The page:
Oakland painter Kate Nichols synthesizes nanoparticles to mimic iridescent animals, grows artificial skin from microorganisms, and makes her own paints following fifteenth-century recipes. Her work draws upon a long tradition of painters who developed their own media. Embedding this historical context within her seemingly futuristic work—involving nanotechnology and synthetic biology—allows her to explore the charged space between art and science in new ways.
In 2008, Nichols became the first artist-in-residence in the Alivisatos Lab, a nanoscience laboratory at UC Berkeley. Her paintings made with nanomaterials are experiments in visual instability. They flash and hide, flickering in and out of visibility as a viewer moves around them. This, coupled with imagery seemingly composed of vapors, gives a viewer the sense they are witnessing something in the act of becoming.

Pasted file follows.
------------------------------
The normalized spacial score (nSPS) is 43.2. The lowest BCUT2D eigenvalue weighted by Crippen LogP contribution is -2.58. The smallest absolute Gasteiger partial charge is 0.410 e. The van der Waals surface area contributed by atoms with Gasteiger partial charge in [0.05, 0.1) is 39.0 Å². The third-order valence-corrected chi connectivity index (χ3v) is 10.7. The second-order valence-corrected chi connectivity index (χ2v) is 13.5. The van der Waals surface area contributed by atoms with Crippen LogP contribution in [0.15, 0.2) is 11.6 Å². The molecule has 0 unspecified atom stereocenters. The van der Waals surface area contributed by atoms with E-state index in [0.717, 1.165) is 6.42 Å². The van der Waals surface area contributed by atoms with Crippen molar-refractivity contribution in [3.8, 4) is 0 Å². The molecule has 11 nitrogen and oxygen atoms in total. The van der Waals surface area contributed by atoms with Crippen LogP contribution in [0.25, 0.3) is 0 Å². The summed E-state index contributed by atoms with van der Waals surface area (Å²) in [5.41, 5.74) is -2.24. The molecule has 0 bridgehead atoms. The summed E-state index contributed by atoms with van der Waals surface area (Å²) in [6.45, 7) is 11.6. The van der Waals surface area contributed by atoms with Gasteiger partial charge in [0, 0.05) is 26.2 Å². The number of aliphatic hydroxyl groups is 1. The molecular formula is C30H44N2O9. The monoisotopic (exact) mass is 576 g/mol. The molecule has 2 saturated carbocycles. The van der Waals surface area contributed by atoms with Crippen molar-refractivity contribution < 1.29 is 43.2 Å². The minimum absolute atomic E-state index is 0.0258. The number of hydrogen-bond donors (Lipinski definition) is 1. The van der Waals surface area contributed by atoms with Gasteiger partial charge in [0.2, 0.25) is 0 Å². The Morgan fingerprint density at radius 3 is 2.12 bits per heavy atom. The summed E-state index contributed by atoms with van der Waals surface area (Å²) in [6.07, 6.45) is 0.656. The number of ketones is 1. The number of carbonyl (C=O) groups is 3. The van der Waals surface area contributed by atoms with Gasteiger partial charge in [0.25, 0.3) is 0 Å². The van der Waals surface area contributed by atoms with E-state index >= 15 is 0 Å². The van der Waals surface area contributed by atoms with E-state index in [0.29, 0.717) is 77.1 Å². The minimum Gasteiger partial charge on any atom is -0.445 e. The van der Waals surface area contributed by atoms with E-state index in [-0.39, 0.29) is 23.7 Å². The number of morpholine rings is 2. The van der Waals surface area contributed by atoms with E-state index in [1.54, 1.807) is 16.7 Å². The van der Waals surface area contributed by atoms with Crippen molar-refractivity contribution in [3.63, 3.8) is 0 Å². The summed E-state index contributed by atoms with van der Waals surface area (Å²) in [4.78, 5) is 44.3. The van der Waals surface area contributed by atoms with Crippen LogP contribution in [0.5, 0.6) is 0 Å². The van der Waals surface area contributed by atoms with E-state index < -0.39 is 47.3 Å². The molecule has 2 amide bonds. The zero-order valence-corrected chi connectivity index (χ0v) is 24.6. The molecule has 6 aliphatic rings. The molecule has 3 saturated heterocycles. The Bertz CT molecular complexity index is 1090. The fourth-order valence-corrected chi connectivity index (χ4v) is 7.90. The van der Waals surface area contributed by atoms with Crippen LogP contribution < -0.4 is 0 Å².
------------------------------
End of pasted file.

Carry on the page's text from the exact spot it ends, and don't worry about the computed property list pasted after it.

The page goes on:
Nichols has been named a Richard Diebenkorn Teaching Fellow at the San Francisco Art Institute, a Jacob K. Javits Fellow, and a TED Fellow. Her artwork has been featured on the cover of the journal Nature, in the Stavanger Kunstmuseum in Norway, and in The Leonardo Museum’s permanent collection. Nichols has been a fellow at the Vermont Studio Center, and an artist-in-residence at the Djerassi Resident Artist Program, Stochastic Labs, and the Innovative Genomics Institute at UC Berkeley.
She is currently creating paintings inspired by her experiments with CRISPR-Cas9 gene-editing technology.